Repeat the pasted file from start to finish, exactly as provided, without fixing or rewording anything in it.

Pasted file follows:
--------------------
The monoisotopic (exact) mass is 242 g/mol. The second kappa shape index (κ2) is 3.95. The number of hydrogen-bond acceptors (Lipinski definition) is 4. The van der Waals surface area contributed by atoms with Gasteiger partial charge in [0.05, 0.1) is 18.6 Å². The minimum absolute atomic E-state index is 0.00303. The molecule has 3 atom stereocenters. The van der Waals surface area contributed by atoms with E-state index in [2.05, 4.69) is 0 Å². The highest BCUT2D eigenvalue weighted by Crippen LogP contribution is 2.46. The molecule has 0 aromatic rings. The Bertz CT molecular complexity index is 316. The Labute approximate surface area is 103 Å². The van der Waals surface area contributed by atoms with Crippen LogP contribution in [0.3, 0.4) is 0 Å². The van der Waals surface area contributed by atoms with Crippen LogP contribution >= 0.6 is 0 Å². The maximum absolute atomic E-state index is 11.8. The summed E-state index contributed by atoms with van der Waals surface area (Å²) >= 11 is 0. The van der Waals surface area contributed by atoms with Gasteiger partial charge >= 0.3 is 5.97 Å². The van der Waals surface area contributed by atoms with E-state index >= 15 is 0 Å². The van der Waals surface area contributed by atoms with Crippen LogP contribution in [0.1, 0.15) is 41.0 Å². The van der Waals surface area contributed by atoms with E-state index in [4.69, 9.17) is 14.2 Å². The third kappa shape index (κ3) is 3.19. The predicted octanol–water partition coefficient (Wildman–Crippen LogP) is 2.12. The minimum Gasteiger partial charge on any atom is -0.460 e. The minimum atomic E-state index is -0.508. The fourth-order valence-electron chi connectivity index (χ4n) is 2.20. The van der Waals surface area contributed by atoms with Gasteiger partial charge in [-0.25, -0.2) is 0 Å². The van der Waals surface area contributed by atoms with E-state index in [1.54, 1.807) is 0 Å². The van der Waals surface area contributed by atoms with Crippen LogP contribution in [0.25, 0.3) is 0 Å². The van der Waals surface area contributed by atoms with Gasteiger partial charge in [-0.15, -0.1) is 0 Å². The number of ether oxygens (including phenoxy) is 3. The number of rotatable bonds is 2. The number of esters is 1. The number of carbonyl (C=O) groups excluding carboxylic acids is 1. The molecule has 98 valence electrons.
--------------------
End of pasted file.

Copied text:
The monoisotopic (exact) mass is 242 g/mol. The second kappa shape index (κ2) is 3.95. The number of hydrogen-bond acceptors (Lipinski definition) is 4. The van der Waals surface area contributed by atoms with Gasteiger partial charge in [0.05, 0.1) is 18.6 Å². The minimum absolute atomic E-state index is 0.00303. The molecule has 3 atom stereocenters. The van der Waals surface area contributed by atoms with E-state index in [2.05, 4.69) is 0 Å². The highest BCUT2D eigenvalue weighted by Crippen LogP contribution is 2.46. The molecule has 0 aromatic rings. The Bertz CT molecular complexity index is 316. The Labute approximate surface area is 103 Å². The van der Waals surface area contributed by atoms with Crippen LogP contribution in [0.3, 0.4) is 0 Å². The van der Waals surface area contributed by atoms with Crippen LogP contribution >= 0.6 is 0 Å². The maximum absolute atomic E-state index is 11.8. The summed E-state index contributed by atoms with van der Waals surface area (Å²) >= 11 is 0. The van der Waals surface area contributed by atoms with Gasteiger partial charge >= 0.3 is 5.97 Å². The van der Waals surface area contributed by atoms with E-state index >= 15 is 0 Å². The van der Waals surface area contributed by atoms with Crippen LogP contribution in [0.1, 0.15) is 41.0 Å². The van der Waals surface area contributed by atoms with E-state index in [4.69, 9.17) is 14.2 Å². The third kappa shape index (κ3) is 3.19. The predicted octanol–water partition coefficient (Wildman–Crippen LogP) is 2.12. The minimum Gasteiger partial charge on any atom is -0.460 e. The minimum atomic E-state index is -0.508. The fourth-order valence-electron chi connectivity index (χ4n) is 2.20. The van der Waals surface area contributed by atoms with Gasteiger partial charge in [-0.25, -0.2) is 0 Å². The van der Waals surface area contributed by atoms with E-state index in [1.54, 1.807) is 0 Å². The van der Waals surface area contributed by atoms with Crippen LogP contribution in [0.25, 0.3) is 0 Å². The van der Waals surface area contributed by atoms with Gasteiger partial charge in [-0.15, -0.1) is 0 Å². The number of ether oxygens (including phenoxy) is 3. The number of rotatable bonds is 2. The number of esters is 1. The number of carbonyl (C=O) groups excluding carboxylic acids is 1. The molecule has 98 valence electrons.